We get there a fraction too late to comfortably make the 8am train, so we reserve seats on the 8.30 instead. Which makes it a little irritating when we get down to the platform and find that the 8.00 hasn’t actually left the station yet. When it gets to 8.15 and the train still hasn’t left the station, we start having to consider the impossible: something’s gone wrong with the service. In what would be an entertaining paradox if it wasn’t based around people missing planes, the Japanese passengers on the train – who are the only ones getting decent updates telling them what the problem is – are the most baffled by the concept of a train fault, while the Westerners – who are being told very little – seem more accepting of it.
Eventually, word gets through that there’s a points failure somewhere down the line, and they’re not quite sure exactly when it’s going to be fixed. Some people are cutting their losses and heading off to Ueno to get the slower train to the airport: others (including us) are waiting to see if we can stay on this train and avoid the hassle of getting our Express tickets refunded. The JR staff at least tell us that reservations will not apply to specific trains for the near future, so we grab a couple of spare seats on the 8.00 and wait for it to leave.
It eventually goes at around 8.50am. With a couple of delays as they negotiate the wonky points, we’re at the airport for ten, dropping off our bags a quarter of an hour before the deadline. So no harm done, really. But it’s interesting seeing the apparently infallible JR system in one of its rare moments of fallibility: it’s the sort of incident that happens so infrequently that when it does, it makes the national news. (But this one didn’t, I’m afraid.)
As for the flight back to London, it’s fine. I’m not sure if it’s a direct result of The BBG’s grumblings on the way out, but her Asian Vegetarian meal options are an improvement on the way back, even though they pull the usual trick of taking away the tasty muffin that everyone else gets and replacing it with a wholemeal salad bap. The entertainment system hasn’t been updated much in the last two weeks, though, and appears to be on the verge of collapse: most passengers’ video screens go into core dump mode at least once during the flight. The BBG gets annoyed when I keep trying to report this to stewardesses with sentences like “excuse me, I think I’ve got a CRASH over here” or “my seat’s got a blue screen of DEATH on it”.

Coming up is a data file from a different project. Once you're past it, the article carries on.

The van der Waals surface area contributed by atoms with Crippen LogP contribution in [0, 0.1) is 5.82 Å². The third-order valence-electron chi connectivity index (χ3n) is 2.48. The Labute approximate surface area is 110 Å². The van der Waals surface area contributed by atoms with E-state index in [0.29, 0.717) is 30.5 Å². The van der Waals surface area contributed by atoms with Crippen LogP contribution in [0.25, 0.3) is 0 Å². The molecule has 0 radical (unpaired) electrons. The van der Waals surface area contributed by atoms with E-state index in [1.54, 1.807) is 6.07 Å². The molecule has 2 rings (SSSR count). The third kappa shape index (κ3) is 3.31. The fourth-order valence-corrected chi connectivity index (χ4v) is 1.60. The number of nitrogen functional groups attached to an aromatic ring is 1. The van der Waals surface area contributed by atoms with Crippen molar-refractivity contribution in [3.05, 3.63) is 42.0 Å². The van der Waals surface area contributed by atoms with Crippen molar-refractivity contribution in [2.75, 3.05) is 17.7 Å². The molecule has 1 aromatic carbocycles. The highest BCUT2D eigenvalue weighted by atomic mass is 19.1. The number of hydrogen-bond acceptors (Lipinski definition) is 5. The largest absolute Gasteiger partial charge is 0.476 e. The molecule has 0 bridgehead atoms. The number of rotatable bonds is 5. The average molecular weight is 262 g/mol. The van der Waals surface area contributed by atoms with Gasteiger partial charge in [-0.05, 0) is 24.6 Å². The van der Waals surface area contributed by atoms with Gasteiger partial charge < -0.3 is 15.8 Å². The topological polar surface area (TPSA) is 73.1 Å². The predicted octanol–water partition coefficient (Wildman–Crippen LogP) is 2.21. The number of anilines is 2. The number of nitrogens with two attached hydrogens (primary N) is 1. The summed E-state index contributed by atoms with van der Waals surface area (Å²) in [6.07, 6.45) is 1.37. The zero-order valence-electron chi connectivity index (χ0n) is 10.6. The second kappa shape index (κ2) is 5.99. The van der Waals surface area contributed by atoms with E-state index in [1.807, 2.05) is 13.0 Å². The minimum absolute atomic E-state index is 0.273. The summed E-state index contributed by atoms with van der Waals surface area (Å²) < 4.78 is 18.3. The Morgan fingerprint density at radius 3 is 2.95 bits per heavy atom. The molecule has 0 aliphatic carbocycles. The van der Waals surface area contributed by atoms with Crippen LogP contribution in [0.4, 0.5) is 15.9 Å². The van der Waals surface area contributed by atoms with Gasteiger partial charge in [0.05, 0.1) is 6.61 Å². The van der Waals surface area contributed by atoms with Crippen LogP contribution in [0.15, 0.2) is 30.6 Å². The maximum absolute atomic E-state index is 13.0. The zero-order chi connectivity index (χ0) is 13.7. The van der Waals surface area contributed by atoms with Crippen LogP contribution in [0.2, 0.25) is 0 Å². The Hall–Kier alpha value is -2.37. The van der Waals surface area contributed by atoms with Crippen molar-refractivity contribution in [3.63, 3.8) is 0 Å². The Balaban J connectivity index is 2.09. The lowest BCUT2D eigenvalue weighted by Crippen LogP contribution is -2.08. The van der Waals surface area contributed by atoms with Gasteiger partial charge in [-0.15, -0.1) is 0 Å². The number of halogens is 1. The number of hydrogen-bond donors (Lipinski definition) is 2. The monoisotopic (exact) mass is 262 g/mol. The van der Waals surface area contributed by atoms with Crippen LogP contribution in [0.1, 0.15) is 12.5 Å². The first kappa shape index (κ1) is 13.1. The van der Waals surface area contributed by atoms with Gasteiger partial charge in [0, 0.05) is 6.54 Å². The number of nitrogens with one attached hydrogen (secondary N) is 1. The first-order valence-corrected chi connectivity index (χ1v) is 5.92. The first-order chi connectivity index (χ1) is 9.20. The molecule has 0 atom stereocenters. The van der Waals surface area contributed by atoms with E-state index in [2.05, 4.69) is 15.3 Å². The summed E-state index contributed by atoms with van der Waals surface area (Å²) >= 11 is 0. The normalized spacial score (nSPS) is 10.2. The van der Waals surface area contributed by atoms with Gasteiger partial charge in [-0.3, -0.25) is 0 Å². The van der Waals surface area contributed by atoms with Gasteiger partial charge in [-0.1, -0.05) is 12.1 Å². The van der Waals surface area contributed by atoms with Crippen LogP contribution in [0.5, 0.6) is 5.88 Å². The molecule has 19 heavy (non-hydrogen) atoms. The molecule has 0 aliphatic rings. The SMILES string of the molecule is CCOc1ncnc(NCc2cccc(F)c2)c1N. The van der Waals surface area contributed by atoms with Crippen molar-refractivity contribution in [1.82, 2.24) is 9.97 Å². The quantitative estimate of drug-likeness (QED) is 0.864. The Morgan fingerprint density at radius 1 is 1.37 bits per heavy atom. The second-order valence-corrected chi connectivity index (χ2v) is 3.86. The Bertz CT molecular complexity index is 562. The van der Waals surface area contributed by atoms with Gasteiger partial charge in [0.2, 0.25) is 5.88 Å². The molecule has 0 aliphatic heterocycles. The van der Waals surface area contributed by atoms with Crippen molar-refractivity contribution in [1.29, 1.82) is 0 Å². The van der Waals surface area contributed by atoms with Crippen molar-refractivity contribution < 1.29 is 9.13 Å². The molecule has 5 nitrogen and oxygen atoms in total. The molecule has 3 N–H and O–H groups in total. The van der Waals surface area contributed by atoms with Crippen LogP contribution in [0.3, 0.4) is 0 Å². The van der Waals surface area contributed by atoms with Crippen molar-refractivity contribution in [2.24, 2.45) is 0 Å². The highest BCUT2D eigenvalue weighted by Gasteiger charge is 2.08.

Once the screens have been rebooted, they seem to behave themselves. (If anyone from Virgin tech support is reading, they seem to go wonky whenever you access the Sky News pages, so you may want to investigate that.) We watch a Japanese movie called Kaiji, a fun romp with a subversive core to it, following a young aimless man as he’s cajoled into an evil scheme involving a life-or-death stakes rock-paper-scissors tournament. It could almost be taken as a metaphor for the entire capitalist system, if you stared at it hard enough: but it’s actually a more valid metaphor for Japanese gameshows. That becomes apparent when we watch an episode of National Family Challenge, in which families play games of hide-and-seek for a one million yen cash prize. The stakes are so high, the families rebuild their houses to create secret compartments their children can hide inside, and create Home Alone-style booby traps to potentially maim the seekers. You know, I’m going to miss Japanese telly.
We’ve been home in London for two weeks now, and we're just about back to normal again. The BBG and I have both posted our holiday photos on our respective Picasa galleries: you'll now find direct links to them at the end of each city section in Rising Monkey 2010. We've also got a couple of short videos we're still working on, so look out for links to those appearing in the comments some time soon. All in all, it's been another enjoyable visit to Japan, and I hope you've enjoyed following us on our journey. Meanwhile, The BBG is already drawing up lists of places she wants to visit in 2012. How could I possibly argue with that? Being a monkey, and all.
The BBG's Tokyo Photos (plus the flight back home)